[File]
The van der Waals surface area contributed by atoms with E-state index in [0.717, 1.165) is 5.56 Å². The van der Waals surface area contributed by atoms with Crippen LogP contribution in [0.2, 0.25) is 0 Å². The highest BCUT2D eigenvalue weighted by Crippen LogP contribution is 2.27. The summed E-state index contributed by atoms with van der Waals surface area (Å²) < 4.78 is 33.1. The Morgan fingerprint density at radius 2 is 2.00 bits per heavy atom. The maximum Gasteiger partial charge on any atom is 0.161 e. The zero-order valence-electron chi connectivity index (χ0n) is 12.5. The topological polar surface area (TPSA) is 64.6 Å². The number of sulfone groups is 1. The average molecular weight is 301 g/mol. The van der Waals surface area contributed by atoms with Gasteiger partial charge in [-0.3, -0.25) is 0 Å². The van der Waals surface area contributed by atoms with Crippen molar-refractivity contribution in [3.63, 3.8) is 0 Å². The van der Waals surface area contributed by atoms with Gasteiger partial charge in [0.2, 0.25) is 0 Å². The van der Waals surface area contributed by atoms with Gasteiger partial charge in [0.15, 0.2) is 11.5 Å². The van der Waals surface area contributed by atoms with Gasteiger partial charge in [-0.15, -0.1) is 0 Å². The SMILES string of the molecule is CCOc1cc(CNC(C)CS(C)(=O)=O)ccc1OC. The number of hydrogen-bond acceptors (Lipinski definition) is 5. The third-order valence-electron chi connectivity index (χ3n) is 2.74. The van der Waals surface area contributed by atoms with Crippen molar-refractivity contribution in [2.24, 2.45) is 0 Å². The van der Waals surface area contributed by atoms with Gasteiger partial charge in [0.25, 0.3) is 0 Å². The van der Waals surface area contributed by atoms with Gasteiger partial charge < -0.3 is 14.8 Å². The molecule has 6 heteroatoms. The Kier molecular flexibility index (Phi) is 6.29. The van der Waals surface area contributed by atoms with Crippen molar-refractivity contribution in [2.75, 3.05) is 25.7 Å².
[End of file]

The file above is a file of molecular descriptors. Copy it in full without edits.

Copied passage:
The van der Waals surface area contributed by atoms with E-state index in [0.717, 1.165) is 5.56 Å². The van der Waals surface area contributed by atoms with Crippen LogP contribution in [0.2, 0.25) is 0 Å². The highest BCUT2D eigenvalue weighted by Crippen LogP contribution is 2.27. The summed E-state index contributed by atoms with van der Waals surface area (Å²) < 4.78 is 33.1. The Morgan fingerprint density at radius 2 is 2.00 bits per heavy atom. The maximum Gasteiger partial charge on any atom is 0.161 e. The zero-order valence-electron chi connectivity index (χ0n) is 12.5. The topological polar surface area (TPSA) is 64.6 Å². The number of sulfone groups is 1. The average molecular weight is 301 g/mol. The van der Waals surface area contributed by atoms with Gasteiger partial charge in [-0.3, -0.25) is 0 Å². The van der Waals surface area contributed by atoms with Crippen molar-refractivity contribution in [3.63, 3.8) is 0 Å². The van der Waals surface area contributed by atoms with Gasteiger partial charge in [0.2, 0.25) is 0 Å². The van der Waals surface area contributed by atoms with Gasteiger partial charge in [0.15, 0.2) is 11.5 Å². The van der Waals surface area contributed by atoms with Gasteiger partial charge in [-0.15, -0.1) is 0 Å². The SMILES string of the molecule is CCOc1cc(CNC(C)CS(C)(=O)=O)ccc1OC. The number of hydrogen-bond acceptors (Lipinski definition) is 5. The third-order valence-electron chi connectivity index (χ3n) is 2.74. The van der Waals surface area contributed by atoms with Crippen molar-refractivity contribution in [2.24, 2.45) is 0 Å². The van der Waals surface area contributed by atoms with Gasteiger partial charge in [0.25, 0.3) is 0 Å². The van der Waals surface area contributed by atoms with Gasteiger partial charge < -0.3 is 14.8 Å². The molecule has 6 heteroatoms. The Kier molecular flexibility index (Phi) is 6.29. The van der Waals surface area contributed by atoms with Crippen molar-refractivity contribution in [2.75, 3.05) is 25.7 Å².